and would fake 110 precaution to prevent
hn1 from cairying it. oIt untitil- n morning
thle paltient wasit mlissing fronm the Iayluml,
and( then it was too laite.
Dri. Kilrkbide said1: " Oh, he'll r'eturn'1
here before long,"'anld he did. H-e returtn
0(1 0on0 night, scaled the high wvatl of the
hosp311ial and( concealed hiiniself in a tree.
The1(. next miorning, while Dr'. Kirkbide
was walikinig in the grouinds, a shot ryasl
hardi, and1( the su~perintenden01t fell to the
0(1 fromo the I ree, gun in hand, and1( rnve
hiimself' up. The buillet had glanced fromi
Dru. Kirkbiride's head11, dlOin. 110 serious
dlamaige, and btuied itself In t ie soft flesh,
wher'e it remiiiins to tis dlay. A charge of
assautlf with aittecimpt. to kill was entered
a~galinst flhe man1, but the verd(iet 01' insan11
11itwas fotuid, and( lie w'as Sentenced0( to the
I'astern1 penlitenithiry' forl ''saf1 keeping."
No 01ne ti ought he would romahi there
long, hat his lat her' lost all his money by
the warti, and1( s0 ended0 the( younig man0')(
chan 1ce for' freedom. 'T'wenty-fivye years
aifter his attemlpt on1 Dri. Kir'kbi1de's life,
the venera'lble physician called upon01 hIm In
his cell. As he enter'ed the warden said:
"D~o you know who this Is?" The prIson
or looked ump quietly, and, aitter a mlomen~lt's
pause9, said(1: '"Yes ; that Is Dr'. Kirkbride,
whom I tried( to kill twenty-fivo yearms ago.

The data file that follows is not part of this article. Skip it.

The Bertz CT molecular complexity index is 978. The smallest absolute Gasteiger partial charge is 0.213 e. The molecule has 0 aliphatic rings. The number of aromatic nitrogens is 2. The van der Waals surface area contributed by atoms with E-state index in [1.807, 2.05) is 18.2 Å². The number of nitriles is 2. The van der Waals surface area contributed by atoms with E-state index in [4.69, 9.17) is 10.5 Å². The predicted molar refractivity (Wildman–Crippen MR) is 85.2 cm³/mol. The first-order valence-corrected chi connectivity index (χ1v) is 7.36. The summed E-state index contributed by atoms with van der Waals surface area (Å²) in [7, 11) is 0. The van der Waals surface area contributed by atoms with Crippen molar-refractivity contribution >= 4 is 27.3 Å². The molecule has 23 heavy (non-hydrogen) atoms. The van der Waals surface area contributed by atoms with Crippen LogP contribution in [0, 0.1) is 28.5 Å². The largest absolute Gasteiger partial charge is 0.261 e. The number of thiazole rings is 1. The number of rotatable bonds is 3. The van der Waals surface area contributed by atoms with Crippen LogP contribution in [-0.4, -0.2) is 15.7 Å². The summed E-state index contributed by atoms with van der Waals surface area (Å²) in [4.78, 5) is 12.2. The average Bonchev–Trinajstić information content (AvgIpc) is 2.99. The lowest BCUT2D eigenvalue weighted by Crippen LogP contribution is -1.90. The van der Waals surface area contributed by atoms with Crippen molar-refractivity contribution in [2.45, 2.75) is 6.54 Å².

Hie inaulted me, and1 I promIsed as a South
er'n gelntlan, to puishel Ihim for it, and( 1
did(." TowvardsB the end of 1118 life he re
gained his r'eason suileIently to long for
his old h131me in Georga, HeI used to sit
up in his well-worn chair and ask 1119 keep
er's sadly if they thloughlt his people would
send for him before lie dIed.
'EtchIng on 011185.
Glass is etched by htydrofluoric acId gas
or liquid hydrofluoric acid---oltIon of the
gas In water. ,The former in contact with:
glass produces a rough surface, as in ground
glass, while the iftteor oridlnarlftaves th
sulrface clear. The gas Is prepared by mix
ing together finely powd1er, flourepar-ca 1
cium fluoride, three p~arts, anid two parts
of strong sulphuric ack(I, in a shallowv Iadi a
dIsh, and applying a very*'gehtle heal.
The plates to be etched muclh may be jinoe I
over the dish. The operation should be
condutcted un~der a hood4 0or in th~e open iri,
to avoid inhaling theo pernlolops fumes.
Tho',plates are prepared- by c6ating thei
while warm with wax or pairaffin, through
which to the surface of the glass the designes
cut .with suitable gravers.. In prepariig~
the liquid acid, the mixture of spar and olI "
of vitriol Is p aced In a )adeni or plgtinu~
rotdrt, iiel'is heated, and 'thegus(3p
oft .is"dondifdted1 Into 'W letide js
filled with. Water,' which btt'i<)> V"
onot iWiththe flesh shie bro
euli rld abid or '